Last Friday night, Nation of Islam leader Louis Farrakhan, in a speech he gave at a Detroit Baptist church, attacked what he called “Satanic Jews” and the “Synagogue of Satan,” claiming Jewish people control the news media, the Detroit Free Press reported. Farrakhan also said President Barack Obama “surrounded himself with Satan … members of the Jewish community.”
U.S. Rep. John Conyers, a Detroit Democrat, who was sitting in the audience, on Thursday apologized for Farrakhan’s antisemitic comments.
Conyers issued a strong statement distancing himself from those vile remarks, which had been blasted earlier this week by the ADL.
“Farrakhan made unacceptable racist, antisemitic and homophobic statements, which I condemn in the strongest possible terms,” Conyers said. “It was my expectation that Minister Farrakhan’s speech would focus on the many challenges facing the city of Detroit. In previous days, he had discussed efforts to revitalize our city by purchasing property and investing in blighted neighborhoods. Regrettably, he used this opportunity to promote views that have no place in civilized discourse.”
I must say I share Rep. Conyers’ frustration at the fact that the same man who is capable of giving such inspiring speeches like the one he gave before Detroit’s elected officials—it was a thrilling discussion of community empowerment, it was realistic and optimistic, and very much respectful of members of other faiths—that the same man would then turn around and sound, once again, like a racist thug, only a few hours later.
Frankly, Rep. Conyers, 84, who’s been serving in Congress seemingly since it opened (actually, only since 1965—this is his 25th term) didn’t need more excitement in his life. A series of scandals and family problems have taken their toll on the second-longest-serving member of the House of Representatives. His wife, Monica, former president of the Detroit City Council, is serving a 37-month federal prison sentence after pleading guilty to bribery conspiracy charges.
Some suggested that Conyers connected to his wife’s scandal, and it—and his newly drawn (by the Republican governor) district—made his most recent reelection bid very difficult, especially for a politician so used to running unopposed.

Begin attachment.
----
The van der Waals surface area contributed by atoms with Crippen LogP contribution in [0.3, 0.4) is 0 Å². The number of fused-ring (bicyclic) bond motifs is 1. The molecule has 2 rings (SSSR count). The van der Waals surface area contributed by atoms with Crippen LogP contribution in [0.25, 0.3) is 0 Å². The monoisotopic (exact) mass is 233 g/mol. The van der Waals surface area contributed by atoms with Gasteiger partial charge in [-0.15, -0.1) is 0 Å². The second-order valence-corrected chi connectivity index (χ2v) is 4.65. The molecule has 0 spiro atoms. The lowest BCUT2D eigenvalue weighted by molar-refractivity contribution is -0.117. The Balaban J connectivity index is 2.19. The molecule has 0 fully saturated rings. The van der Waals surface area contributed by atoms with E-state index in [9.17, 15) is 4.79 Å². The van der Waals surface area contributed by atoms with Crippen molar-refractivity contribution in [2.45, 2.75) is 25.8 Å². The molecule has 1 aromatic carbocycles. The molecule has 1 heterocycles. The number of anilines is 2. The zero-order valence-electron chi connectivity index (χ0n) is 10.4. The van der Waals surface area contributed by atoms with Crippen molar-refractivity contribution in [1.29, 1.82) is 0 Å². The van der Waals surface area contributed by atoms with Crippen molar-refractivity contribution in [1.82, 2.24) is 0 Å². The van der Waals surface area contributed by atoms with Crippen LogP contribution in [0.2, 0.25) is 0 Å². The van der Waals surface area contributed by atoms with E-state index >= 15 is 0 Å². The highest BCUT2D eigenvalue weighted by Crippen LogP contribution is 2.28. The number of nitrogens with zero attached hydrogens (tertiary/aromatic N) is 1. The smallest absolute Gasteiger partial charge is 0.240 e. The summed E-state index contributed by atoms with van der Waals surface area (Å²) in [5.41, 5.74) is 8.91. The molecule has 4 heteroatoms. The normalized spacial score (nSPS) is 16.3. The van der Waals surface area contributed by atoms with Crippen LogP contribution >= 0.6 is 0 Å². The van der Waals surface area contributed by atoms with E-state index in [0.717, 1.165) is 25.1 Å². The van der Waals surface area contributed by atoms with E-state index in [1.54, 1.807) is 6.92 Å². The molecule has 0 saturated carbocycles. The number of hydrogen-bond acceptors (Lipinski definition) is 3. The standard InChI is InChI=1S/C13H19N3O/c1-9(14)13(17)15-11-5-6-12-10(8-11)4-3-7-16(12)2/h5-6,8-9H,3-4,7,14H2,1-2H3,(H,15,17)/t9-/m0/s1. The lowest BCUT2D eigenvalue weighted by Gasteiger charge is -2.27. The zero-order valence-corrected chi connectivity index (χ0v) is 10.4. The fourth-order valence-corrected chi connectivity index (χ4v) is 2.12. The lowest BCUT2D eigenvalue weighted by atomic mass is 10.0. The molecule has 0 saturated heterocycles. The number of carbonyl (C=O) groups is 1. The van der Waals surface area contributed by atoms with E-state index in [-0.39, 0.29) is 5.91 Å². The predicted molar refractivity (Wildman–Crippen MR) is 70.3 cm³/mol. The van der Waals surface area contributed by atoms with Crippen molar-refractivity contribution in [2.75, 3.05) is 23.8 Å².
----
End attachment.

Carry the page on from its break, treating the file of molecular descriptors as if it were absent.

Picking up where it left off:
Conyers is considered an anti-Israel voice in Congress. He has been against Iran sanctions and against to U.S. funding of the “Iron Dome” anti-missile system. But I don’t think he’s so much an antisemite as he is a typical left wing Democrat who prefers to see the government concentrate on fixing things at home.
Conservative websites on Wednesday gave it good to Conyers for even attending Farrakhan’s speech. Drudge attacked him, and the ADA urged Conyers and other Detroit leaders to condemn Farrakhan’s remarks at the church ceremony, which is led by the head of the Detroit Branch NAACP, Rev. Wendell Anthony.
Conyers said in his statement: “The fact that Minister Farrakhan has engaged in important charitable work aimed at expanding economic opportunities for under-served communities does not excuse these statements. I sincerely offer my apologies to my constituents and others who also may have been offended by the minister’s words.”
About the Author: Yori Yanover has been a working journalist since age 17, before he enlisted and worked for Ba'Machane Nachal. Since then he has worked for Israel Shelanu, the US supplement of Yedioth, JCN18.com, USAJewish.com, Lubavitch News Service, Arutz 7 (as DJ on the high seas), and the Grand Street News. He has published Dancing and Crying, a colorful and intimate portrait of the last two years in the life of the late Lubavitch Rebbe, (in Hebrew), and two fun books in English: The Cabalist's Daughter: A Novel of Practical Messianic Redemption, and How Would God REALLY Vote.
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